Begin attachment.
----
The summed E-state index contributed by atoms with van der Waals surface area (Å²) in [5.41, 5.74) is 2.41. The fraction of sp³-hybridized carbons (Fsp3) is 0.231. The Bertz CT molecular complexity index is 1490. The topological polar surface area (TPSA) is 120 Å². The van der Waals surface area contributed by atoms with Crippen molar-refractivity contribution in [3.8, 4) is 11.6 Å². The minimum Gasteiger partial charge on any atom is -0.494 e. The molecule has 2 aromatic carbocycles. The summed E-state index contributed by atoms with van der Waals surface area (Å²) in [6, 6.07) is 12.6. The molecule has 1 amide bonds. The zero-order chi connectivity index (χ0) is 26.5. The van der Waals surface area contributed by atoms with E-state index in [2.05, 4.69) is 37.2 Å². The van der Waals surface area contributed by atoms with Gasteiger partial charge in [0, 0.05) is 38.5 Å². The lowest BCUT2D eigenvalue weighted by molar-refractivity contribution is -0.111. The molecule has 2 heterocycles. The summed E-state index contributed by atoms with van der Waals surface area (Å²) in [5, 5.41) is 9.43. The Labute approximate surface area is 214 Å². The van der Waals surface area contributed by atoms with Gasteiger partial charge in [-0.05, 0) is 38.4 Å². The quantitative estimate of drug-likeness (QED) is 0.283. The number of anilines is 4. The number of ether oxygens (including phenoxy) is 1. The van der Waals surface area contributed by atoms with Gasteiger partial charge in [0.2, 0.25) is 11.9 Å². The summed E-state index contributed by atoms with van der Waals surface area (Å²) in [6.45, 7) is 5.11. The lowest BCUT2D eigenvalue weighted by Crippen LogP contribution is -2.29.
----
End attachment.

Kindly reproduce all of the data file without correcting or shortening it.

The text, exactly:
The summed E-state index contributed by atoms with van der Waals surface area (Å²) in [5.41, 5.74) is 2.41. The fraction of sp³-hybridized carbons (Fsp3) is 0.231. The Bertz CT molecular complexity index is 1490. The topological polar surface area (TPSA) is 120 Å². The van der Waals surface area contributed by atoms with Crippen molar-refractivity contribution in [3.8, 4) is 11.6 Å². The minimum Gasteiger partial charge on any atom is -0.494 e. The molecule has 2 aromatic carbocycles. The summed E-state index contributed by atoms with van der Waals surface area (Å²) in [6, 6.07) is 12.6. The molecule has 1 amide bonds. The zero-order chi connectivity index (χ0) is 26.5. The van der Waals surface area contributed by atoms with E-state index in [2.05, 4.69) is 37.2 Å². The van der Waals surface area contributed by atoms with Gasteiger partial charge in [0, 0.05) is 38.5 Å². The lowest BCUT2D eigenvalue weighted by molar-refractivity contribution is -0.111. The molecule has 2 heterocycles. The summed E-state index contributed by atoms with van der Waals surface area (Å²) in [5, 5.41) is 9.43. The Labute approximate surface area is 214 Å². The van der Waals surface area contributed by atoms with Gasteiger partial charge in [-0.05, 0) is 38.4 Å². The quantitative estimate of drug-likeness (QED) is 0.283. The number of anilines is 4. The number of ether oxygens (including phenoxy) is 1. The van der Waals surface area contributed by atoms with Gasteiger partial charge in [0.2, 0.25) is 11.9 Å². The summed E-state index contributed by atoms with van der Waals surface area (Å²) in [6.45, 7) is 5.11. The lowest BCUT2D eigenvalue weighted by Crippen LogP contribution is -2.29.